My angel Aleeza is now passing her 15 months by the grace of Almighty Allah!
She can sing a song (o...o..o..o..), dance with music...and so on..
Yesterday all day long she asked 'ki'.
Here I would like to share an article:
Your 15-month-old's language and cognitive development: Speaking volumes
by Dana Sullivan
New this month: Speaking volumes
By 15 months, the majority (about 75 percent) of children have a vocabulary that consists of "Mama" and "Dada" plus at least three other words, usually nouns, such as "cookie," "ball," and "dog." "More," and of course the all-time toddler favorite, "No!" are also common early words. A typical 15-month-old can also follow simple commands, such as "Bring me your shoes," or "Put the book down." She also understands the meanings of phrases such as "No," "Come here," "Show me," and "Look."
What you can do
One of the best ways you can encourage your chatterbox to keep on talking is to listen. Even if you don't understand all of what she's saying or asking, make eye contact when she's trying to communicate with you, and acknowledge or respond to her comments and questions whenever possible, which will motivate her to keep on trying.
If your child is taking her time learning to talk, spend a lot of time together reading. Even looking at picture books and pointing out familiar objects will help her store the information for future use. Try to avoid using baby talk, since it can be confusing. If your little one says "goggy" rather than doggy, simply say, "Yes, that's a doggy," rather than repeating her version of the word.
Up until now your child may have had difficulty sitting still to look at books, unless it was just before bedtime. But starting at about 15 months, children become interested in looking at picture books, either with Mom or Dad or alone. You may see your toddler pat the pictures in books, and books with different textures, like the classic Pat the Bunny, are often favorites at this age. And your toddler doesn't have to be sitting in your lap to enjoy a story; you can read to her while she's playing on the floor, too.
Other developments: Using tools and imaginary play
A 12- or 13-month-old will finger and then chew on a spoon or use it to bang on the floor or a pan. But a 15-month-old understands that a spoon is for stirring or eating and will try to use it for its intended purpose, stirring her oatmeal at mealtime. Rather than just drag a broom behind her, she'll try to sweep the floor with it. And when you hand your toddler a hairbrush, she'll attempt to brush her own hair, or a doll's or stuffed animal's. Understanding how objects are used correlates with a child's ability to both use words and express ideas. She is starting to be able to think ahead about how things work, and what the result of her actions will be.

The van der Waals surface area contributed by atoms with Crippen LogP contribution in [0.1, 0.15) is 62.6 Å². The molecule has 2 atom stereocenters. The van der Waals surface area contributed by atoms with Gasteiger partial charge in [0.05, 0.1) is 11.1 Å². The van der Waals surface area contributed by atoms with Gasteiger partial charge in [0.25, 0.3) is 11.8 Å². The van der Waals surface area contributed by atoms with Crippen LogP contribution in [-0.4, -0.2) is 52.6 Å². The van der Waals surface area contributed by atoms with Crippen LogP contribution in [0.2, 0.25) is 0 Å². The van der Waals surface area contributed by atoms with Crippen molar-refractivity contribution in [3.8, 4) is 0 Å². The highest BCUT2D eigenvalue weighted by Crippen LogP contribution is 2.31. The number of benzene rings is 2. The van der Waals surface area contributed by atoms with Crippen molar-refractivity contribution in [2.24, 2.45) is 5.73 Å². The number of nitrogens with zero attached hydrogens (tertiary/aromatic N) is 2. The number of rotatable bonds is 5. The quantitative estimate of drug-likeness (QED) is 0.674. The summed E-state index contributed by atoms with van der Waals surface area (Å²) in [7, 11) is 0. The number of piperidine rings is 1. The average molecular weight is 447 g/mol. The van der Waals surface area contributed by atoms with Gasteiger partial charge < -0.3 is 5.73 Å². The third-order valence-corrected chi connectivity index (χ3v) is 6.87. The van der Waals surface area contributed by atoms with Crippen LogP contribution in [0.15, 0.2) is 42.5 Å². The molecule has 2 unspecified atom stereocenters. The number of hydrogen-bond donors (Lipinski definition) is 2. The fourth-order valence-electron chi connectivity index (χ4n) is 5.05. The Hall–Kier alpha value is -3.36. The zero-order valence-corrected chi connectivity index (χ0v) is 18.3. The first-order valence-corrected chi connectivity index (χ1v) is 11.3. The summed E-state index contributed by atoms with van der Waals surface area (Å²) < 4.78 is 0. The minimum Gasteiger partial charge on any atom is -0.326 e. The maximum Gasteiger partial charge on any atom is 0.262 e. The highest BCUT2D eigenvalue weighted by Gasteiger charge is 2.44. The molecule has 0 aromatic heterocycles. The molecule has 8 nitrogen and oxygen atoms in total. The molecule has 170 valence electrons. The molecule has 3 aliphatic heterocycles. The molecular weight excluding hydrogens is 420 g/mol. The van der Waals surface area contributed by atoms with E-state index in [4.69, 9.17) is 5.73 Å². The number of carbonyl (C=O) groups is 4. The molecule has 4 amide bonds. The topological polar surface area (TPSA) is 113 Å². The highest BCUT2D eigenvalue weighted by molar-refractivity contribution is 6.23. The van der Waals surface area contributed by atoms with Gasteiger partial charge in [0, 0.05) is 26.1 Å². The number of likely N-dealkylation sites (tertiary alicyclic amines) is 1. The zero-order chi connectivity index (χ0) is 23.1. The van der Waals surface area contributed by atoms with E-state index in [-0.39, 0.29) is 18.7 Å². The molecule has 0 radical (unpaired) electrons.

By playing out a familiar scenario, such as mealtime, you will encourage your toddler to use her imagination. Let your child be the chef, and give her a plastic mixing bowl, a manual eggbeater, spoon, and strainer. When she's finished "cooking" something yummy for you, have her help you set a pretend table so you can enjoy a pretend meal together.
As soon as children begin to use language â€” that is, they both understand words and start to use them â€” they also have the ability to pretend. Most of your 15-month-old's imaginative play will revolve around her own behaviors. She'll pick up a spoon and pretend to eat from it. Or she'll put her head on your lap and feign sleep. She's using symbols to express her ideas, but at this stage, "pretending" closely mirrors real behavior. In the coming months and years you'll notice your child making leaps in her ability to think outside reality. She'll pick up a stick and wave it before you, saying it's an airplane flying in the clouds, or pretend to be something that she isn't, such as a firefighter.
While it may not be until after her second birthday that your child can actually pretend to be someone else, you can still experiment with role-play. For instance, you pretend to be a dog and suggest that your toddler is a cat. You bark, she meows, and you both have a great laugh. For even more fun, she pretends to be a big dog and you pretend to be a little kitten. Children derive a lot of satisfaction and confidence from this sort of role-reversal, where they get to be the big strong one for a change and an adult plays small and helpless.